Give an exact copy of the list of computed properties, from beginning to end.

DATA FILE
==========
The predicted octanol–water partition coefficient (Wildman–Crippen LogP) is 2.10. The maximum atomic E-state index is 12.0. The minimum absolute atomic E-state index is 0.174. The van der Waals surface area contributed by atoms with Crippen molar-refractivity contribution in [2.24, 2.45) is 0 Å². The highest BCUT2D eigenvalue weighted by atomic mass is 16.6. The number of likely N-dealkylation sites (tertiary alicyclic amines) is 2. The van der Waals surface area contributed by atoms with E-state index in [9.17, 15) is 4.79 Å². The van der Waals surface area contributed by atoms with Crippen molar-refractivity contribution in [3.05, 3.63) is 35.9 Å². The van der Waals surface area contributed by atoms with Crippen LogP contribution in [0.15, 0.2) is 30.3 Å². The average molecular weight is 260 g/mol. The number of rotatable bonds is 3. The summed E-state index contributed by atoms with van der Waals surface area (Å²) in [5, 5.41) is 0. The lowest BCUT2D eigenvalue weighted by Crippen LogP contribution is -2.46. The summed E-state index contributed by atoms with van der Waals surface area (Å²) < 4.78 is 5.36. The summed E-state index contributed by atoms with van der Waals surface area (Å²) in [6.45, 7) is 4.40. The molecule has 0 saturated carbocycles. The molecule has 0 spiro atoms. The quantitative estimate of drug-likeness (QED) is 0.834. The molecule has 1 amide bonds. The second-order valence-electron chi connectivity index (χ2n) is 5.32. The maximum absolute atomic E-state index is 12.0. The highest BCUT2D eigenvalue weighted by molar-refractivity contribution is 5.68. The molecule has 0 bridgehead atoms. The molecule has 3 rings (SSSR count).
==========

The predicted octanol–water partition coefficient (Wildman–Crippen LogP) is 2.10. The maximum atomic E-state index is 12.0. The minimum absolute atomic E-state index is 0.174. The van der Waals surface area contributed by atoms with Crippen molar-refractivity contribution in [2.24, 2.45) is 0 Å². The highest BCUT2D eigenvalue weighted by atomic mass is 16.6. The number of likely N-dealkylation sites (tertiary alicyclic amines) is 2. The van der Waals surface area contributed by atoms with E-state index in [9.17, 15) is 4.79 Å². The van der Waals surface area contributed by atoms with Crippen molar-refractivity contribution in [3.05, 3.63) is 35.9 Å². The van der Waals surface area contributed by atoms with Crippen LogP contribution in [0.15, 0.2) is 30.3 Å². The average molecular weight is 260 g/mol. The number of rotatable bonds is 3. The summed E-state index contributed by atoms with van der Waals surface area (Å²) in [5, 5.41) is 0. The lowest BCUT2D eigenvalue weighted by Crippen LogP contribution is -2.46. The summed E-state index contributed by atoms with van der Waals surface area (Å²) < 4.78 is 5.36. The summed E-state index contributed by atoms with van der Waals surface area (Å²) in [6.45, 7) is 4.40. The molecule has 0 saturated carbocycles. The molecule has 0 spiro atoms. The quantitative estimate of drug-likeness (QED) is 0.834. The molecule has 1 amide bonds. The second-order valence-electron chi connectivity index (χ2n) is 5.32. The maximum absolute atomic E-state index is 12.0. The highest BCUT2D eigenvalue weighted by molar-refractivity contribution is 5.68. The molecule has 0 bridgehead atoms. The molecule has 3 rings (SSSR count).